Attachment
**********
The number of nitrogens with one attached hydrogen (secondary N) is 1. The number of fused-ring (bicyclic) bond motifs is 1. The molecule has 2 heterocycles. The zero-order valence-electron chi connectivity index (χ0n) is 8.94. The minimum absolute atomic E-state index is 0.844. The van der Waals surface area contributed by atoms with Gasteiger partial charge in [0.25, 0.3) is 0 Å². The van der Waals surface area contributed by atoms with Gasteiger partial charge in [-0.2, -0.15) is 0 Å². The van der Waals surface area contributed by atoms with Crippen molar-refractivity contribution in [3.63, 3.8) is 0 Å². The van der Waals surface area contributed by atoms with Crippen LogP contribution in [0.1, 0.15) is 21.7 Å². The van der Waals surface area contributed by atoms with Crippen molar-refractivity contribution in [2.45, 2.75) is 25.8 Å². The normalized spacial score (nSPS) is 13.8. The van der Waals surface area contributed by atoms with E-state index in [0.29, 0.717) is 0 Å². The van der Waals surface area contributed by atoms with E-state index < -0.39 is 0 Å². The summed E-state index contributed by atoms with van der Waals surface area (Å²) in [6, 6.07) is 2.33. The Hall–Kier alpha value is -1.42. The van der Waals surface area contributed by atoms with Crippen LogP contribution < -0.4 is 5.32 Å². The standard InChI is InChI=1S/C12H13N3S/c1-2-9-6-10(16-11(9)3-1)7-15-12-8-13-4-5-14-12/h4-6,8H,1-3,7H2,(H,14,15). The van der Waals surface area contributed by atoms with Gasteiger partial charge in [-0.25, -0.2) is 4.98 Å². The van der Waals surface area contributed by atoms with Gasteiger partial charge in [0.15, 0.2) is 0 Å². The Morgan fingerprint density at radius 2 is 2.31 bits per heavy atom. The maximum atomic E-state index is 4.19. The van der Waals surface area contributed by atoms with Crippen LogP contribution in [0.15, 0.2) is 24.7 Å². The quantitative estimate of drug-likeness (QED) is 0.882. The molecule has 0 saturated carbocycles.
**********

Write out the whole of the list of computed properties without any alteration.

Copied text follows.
The number of nitrogens with one attached hydrogen (secondary N) is 1. The number of fused-ring (bicyclic) bond motifs is 1. The molecule has 2 heterocycles. The zero-order valence-electron chi connectivity index (χ0n) is 8.94. The minimum absolute atomic E-state index is 0.844. The van der Waals surface area contributed by atoms with Gasteiger partial charge in [0.25, 0.3) is 0 Å². The van der Waals surface area contributed by atoms with Gasteiger partial charge in [-0.2, -0.15) is 0 Å². The van der Waals surface area contributed by atoms with Crippen molar-refractivity contribution in [3.63, 3.8) is 0 Å². The van der Waals surface area contributed by atoms with Crippen LogP contribution in [0.1, 0.15) is 21.7 Å². The van der Waals surface area contributed by atoms with Crippen molar-refractivity contribution in [2.45, 2.75) is 25.8 Å². The normalized spacial score (nSPS) is 13.8. The van der Waals surface area contributed by atoms with E-state index in [0.29, 0.717) is 0 Å². The van der Waals surface area contributed by atoms with E-state index < -0.39 is 0 Å². The summed E-state index contributed by atoms with van der Waals surface area (Å²) in [6, 6.07) is 2.33. The Hall–Kier alpha value is -1.42. The van der Waals surface area contributed by atoms with Crippen LogP contribution < -0.4 is 5.32 Å². The standard InChI is InChI=1S/C12H13N3S/c1-2-9-6-10(16-11(9)3-1)7-15-12-8-13-4-5-14-12/h4-6,8H,1-3,7H2,(H,14,15). The van der Waals surface area contributed by atoms with Gasteiger partial charge in [-0.25, -0.2) is 4.98 Å². The van der Waals surface area contributed by atoms with Gasteiger partial charge in [0.15, 0.2) is 0 Å². The Morgan fingerprint density at radius 2 is 2.31 bits per heavy atom. The maximum atomic E-state index is 4.19. The van der Waals surface area contributed by atoms with Crippen LogP contribution in [0.15, 0.2) is 24.7 Å². The quantitative estimate of drug-likeness (QED) is 0.882. The molecule has 0 saturated carbocycles.